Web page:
“How are you going to vote to make her President?”
That used to be the main identity-based criticism of voting for Hillary Clinton that I heard. I heard it from other middle-class white guys who were basically flabbergasted that I was going to vote for Hillary Clinton for President. Many of them voted for Barack Obama at least once, but just couldn’t quite get there with Hillary Clinton. Some were explicit in their opposition to a woman being elected President. Others were not, and instead shrouded their opposition in many of *specifically* (not really) anti-Hillary stuff- she’s not likable, she’s mean, she’s crooked, she’s too ambitious, even that she “killed people.” Hillary Clinton had a “man problem,” and I’m sorry to say that *she* (to be read *they*) never fixed that.
The thing is, that discussion of identity politics and Hillary was, at least for me, a more 2015 conversation. By 2016, there was a new, leftist line of attack- that we should reject her “identity” politics in favor of a “class” argument. They argued that Hillary was distracting from the true division in America, class, because she supported corporations and the rich. Setting aside what I would call the obvious errors in their assessment of her and her political positions, their main argument had become that Democrats need to become “leftists” in a global sense, and take on corporations and the rich in traditional class warfare. Sure, they were blinded to some of the sexism in their rhetoric, but I found their rhetoric dangerous in the sense that it sought to separate class and identity, and put them in oppositional positions. This has the potential to be lethal. It only makes sense if you are trying to take an untenable position like socialism, and make it “mainstream.” Unfortunately that attempt did at least have moderate success.
Identity is who you are. Class is how you fit into the society you’re in. Everyone has an identity, and a class. Most people have a pretty decent idea of their identity. Many people don’t have a realistic idea of their class, because they have different definitions for it. Some folks, like the Bernie-leftists, define their class entirely by economic variables. Trump-ists over-value their personal characteristics in their identity- their race, gender, religion, and sexuality, namely. These extremes allow both groups to misidentify themselves with their candidates. This is what allows people in trailer homes to identify with their fellow white guy, who happens to be a born billionaire. It also gives both sides the ability to ignore all inconvenient facts, whether it’s the “socialist” paying his wife thousands of dollars a month from the campaign and buying another lake house, or the billionaire signing bills to cut his own taxes, while trying to take their health care.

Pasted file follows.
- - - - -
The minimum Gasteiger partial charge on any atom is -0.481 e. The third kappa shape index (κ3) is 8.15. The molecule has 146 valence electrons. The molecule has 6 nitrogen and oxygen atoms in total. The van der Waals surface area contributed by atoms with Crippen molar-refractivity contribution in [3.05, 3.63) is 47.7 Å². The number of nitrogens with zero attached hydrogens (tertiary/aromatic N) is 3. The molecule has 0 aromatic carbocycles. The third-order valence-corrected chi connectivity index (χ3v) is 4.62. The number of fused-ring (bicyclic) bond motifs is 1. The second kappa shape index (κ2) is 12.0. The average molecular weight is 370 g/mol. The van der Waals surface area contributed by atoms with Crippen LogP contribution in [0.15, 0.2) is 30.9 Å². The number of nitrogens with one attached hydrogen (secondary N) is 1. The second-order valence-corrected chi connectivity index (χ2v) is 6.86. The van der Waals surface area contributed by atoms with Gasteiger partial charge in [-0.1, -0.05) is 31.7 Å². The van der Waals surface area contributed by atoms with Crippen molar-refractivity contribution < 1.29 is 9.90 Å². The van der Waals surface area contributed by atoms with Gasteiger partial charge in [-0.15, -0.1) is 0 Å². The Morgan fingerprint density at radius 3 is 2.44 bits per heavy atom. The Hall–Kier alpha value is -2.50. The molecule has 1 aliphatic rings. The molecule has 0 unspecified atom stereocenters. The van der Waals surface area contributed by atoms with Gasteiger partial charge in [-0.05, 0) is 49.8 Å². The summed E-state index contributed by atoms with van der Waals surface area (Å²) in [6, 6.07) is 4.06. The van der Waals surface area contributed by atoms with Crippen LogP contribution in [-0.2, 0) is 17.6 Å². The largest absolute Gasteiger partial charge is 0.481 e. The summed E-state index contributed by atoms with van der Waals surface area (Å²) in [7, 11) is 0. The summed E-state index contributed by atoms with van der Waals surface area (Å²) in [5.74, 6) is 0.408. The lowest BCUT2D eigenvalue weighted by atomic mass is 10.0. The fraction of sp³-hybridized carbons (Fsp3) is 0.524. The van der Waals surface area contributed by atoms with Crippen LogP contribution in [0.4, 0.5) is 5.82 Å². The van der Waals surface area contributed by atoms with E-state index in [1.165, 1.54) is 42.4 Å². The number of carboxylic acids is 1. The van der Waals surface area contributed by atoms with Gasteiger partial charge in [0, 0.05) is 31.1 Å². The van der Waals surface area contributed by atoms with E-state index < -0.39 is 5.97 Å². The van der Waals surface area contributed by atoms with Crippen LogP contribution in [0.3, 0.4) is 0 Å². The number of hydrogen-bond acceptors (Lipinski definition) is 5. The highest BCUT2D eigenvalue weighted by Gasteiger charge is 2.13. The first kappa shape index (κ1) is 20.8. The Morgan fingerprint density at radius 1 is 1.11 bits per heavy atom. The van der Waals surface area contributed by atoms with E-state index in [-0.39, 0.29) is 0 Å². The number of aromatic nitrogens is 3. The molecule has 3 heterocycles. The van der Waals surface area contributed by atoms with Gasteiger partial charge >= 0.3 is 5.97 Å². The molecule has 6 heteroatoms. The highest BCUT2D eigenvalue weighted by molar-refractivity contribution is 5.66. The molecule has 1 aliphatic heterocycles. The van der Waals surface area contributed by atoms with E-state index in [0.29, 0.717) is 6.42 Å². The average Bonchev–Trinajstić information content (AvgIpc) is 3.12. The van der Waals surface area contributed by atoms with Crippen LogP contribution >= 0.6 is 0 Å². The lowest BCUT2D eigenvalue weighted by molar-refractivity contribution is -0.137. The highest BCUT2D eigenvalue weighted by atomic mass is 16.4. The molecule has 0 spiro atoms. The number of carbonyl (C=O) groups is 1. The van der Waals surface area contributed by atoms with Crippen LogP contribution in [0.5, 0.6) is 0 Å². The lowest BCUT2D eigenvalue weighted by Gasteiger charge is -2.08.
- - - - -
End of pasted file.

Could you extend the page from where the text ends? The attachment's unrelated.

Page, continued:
The reason I vote for candidates with different backgrounds and experiences is that I know I share common needs and wants with what they are proposing. I don’t vote for Barack Obama and Hillary Clinton because I hate white guys (I am one), or feel white guilt, or even because I necessarily prefer that people “like me” lose. I vote for them because they aspire to solve real problems that effect me. The truth is, the things I want to see the government do are more supported by women, African-Americans, Latinos, and generally oppressed people. Much of this is class recognition- I realize I share a lot more in common with them than wealthy, elite people, but also than rural white people and uneducated white people. A part of that class recognition is not assigning any higher value to my whiteness, maleness, or straightness. I realize those things are not making my life better.
The effort to pit class and identity against each other is foolish and misguided. There are specific issues to each identity that are unique and specific to them. Class is the weapon that should help us to understand and empathize with those different than us. One of the most alarming things to come of 2016 was the disconnect among leftists, that they could understand politics through a class-only lends, and be identity blind. If that becomes a trend, it could mean terrible things for America.